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The problem with the black community

    The black community faces numerous problems. Black-on-black violence, white-on-black violence, failing inner-city schools, police brutality, racial profiling, poverty, disproportionately high incarceration rates, the breakdown of families, the dismantling of the Voting Rights Act and a host of other issues that can be traced back to structural racism and the lingering effects of slavery and segregation.

    But perhaps the biggest problem in the black community is our failure to develop an effective plan and strategy to deal with these problems.

    Fifty years ago the most well-known figures and artists were also activists. Our leaders actually led us somewhere. We had clear goals and clear plans to achieve them. We had people who were willing to sacrifice their lives for the greater good. And we made progress.

    Now we have “leaders” who give speeches at important events, we have grand ceremonies like the 50th anniversary of the March on Washington, we have our own publications, we have writers with large followings, we have prominent artists who set global trends.

    But our “leaders” are not leading us anywhere, our grand ceremonies are little more than symbolic gestures, and more often than not our most prominent artists, writers and public figures use their platform to build their brand and sell product, not to engage in activism or act on behalf of the community. Superstars with millions of fans and immeasurable influence typically stay silent about serious problems or simply  become part of the problem themselves.

    And our issues remain unsolved.

    What are we demanding of the powers that be?

    As Frederick Douglass told us, “Power concedes nothing without a demand.” But what, exactly, are we demanding of the powers that be?

    Many of us complain and call out racism. We vent on social media. Sometimes we even take brief stands like the wave of protests after George Zimmerman’s acquittal. But ultimately, we are not united, coordinated or dedicated to changing conditions on a large scale. We are just upset, stuck in an ongoing cycle of rage and apathy that accomplishes little. While our complaints are certainly valid, complaints don’t change conditions. Goals, plans, strategies, tireless work, self-sacrifice and specific demands do.

    So we have to do more than get upset. We have to get organized.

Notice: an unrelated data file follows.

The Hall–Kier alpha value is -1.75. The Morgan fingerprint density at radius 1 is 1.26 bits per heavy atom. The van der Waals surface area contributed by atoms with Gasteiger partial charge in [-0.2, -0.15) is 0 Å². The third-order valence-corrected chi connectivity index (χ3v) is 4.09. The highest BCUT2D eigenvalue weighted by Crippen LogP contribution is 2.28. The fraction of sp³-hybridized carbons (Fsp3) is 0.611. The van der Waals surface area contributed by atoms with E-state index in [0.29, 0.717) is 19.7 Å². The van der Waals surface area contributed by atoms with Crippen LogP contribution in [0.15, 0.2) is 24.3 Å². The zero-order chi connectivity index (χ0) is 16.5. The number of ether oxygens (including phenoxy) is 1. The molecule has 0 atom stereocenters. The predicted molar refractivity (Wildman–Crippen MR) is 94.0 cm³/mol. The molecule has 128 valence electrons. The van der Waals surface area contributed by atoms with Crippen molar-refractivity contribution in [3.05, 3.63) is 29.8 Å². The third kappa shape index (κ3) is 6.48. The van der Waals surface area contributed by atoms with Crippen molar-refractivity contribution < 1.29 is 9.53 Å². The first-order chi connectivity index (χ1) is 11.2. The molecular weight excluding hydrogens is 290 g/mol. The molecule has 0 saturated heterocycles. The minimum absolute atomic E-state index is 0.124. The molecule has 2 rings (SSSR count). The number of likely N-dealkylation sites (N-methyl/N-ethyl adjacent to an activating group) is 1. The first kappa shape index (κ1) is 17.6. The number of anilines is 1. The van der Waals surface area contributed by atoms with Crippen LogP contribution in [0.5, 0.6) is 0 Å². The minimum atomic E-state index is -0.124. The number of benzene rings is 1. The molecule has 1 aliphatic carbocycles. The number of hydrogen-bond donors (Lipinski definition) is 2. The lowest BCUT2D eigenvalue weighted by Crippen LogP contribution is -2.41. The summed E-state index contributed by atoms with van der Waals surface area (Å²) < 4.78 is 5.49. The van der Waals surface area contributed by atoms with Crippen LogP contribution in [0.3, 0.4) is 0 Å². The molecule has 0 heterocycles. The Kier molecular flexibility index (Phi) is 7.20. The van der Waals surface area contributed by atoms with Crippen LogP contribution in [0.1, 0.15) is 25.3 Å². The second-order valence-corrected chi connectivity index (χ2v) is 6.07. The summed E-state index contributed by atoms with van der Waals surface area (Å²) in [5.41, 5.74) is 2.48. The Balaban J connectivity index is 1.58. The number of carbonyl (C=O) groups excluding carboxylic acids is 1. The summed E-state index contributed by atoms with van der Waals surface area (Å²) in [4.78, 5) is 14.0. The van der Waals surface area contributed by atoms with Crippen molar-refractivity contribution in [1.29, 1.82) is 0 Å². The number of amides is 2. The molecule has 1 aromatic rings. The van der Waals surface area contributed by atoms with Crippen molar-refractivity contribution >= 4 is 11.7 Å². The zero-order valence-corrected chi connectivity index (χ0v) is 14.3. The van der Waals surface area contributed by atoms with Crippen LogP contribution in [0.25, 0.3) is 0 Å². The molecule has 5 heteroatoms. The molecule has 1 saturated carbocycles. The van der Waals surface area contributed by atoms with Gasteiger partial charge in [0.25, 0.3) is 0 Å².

Time for a national movement

    There are many people doing good work in small groups. But we need a national movement to unite these groups, identify problems and implement solutions across the country to make a real difference.

    We need to replace our ineffective figureheads with real leaders who are willing to sacrifice their lives for the cause. We need a clear plan of action, not a vague set of complaints. We need to take back hip hop and use it for the original premise it was built on—calling attention to social issues and changing conditions. We need our artists and writers to dedicate more of their time, energy and talent to addressing the ills that plague our community.

    We are a people with unlimited power, so much so that after hundreds of years of oppression we’ve still risen to the top of virtually every field. We have to use that collective power to combat the problems we collectively face.

    Granted, the climate today is vastly different than it was 50 years ago. Current issues are far more subtle, complex and covert than the glaring inequality of segregation. And there’s a cavalcade of right-wing simpletons busy trying to convince us our problems don’t exist to ensure that we never solve them. But the problems are quite real, and though more subtle, they’re just as serious as they were decades ago.

    When violence in Chicago claims more lives than overseas wars, when incarceration rates of black males soar, when unarmed blacks like Trayvon Martin and Jordan Davis are killed because of an imaginary perception of danger and their killers are somehow NOT convicted of murder, when inner-city schools are failing and ensure that cycles of poverty will remain in place, when structural racism impacts our lives from the sidewalk to the office to the courtroom, we are facing a crisis with no immediate end in sight.

    The Civil Rights Movement was the beginning, not the end

    It’s as if our “home” was on fire and the Civil Rights Movement put the fire out. And then we disbanded as if our work was done without repairing the damage and rebuilding the structure. Our work is not done. The Civil Rights Movement dealt with legislative barriers. Now we need a follow-up to deal with social, psychological and structural ones.

    We’ll need a name for the new movement. New Civil Rights Movement is taken, and so is Demand Justice. But there are plenty of other possibilities to explore. And anyway, the initial details are not as important as the desire and determination to move, to engage in revolution—or evolution—as the case may be. I know I’m not the only one who’s fed up and ready to do something effective instead of sitting around watching injustice and ignorance prevail.

    This is not about blame. It is about responsibility. It is about acknowledging our collective power and realizing that we can and must do more to solve our collective plight. Because if we don’t take responsibility for solving the problems we face, who will?

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    Lauren Carter is a writer, editor and creative consultant based in Boston. Connect with her on Twitter, Facebook and Instagram, and check out her blog at www.bylaurencarter.com. For more information about her writing, editing or consulting services, email her at [email protected].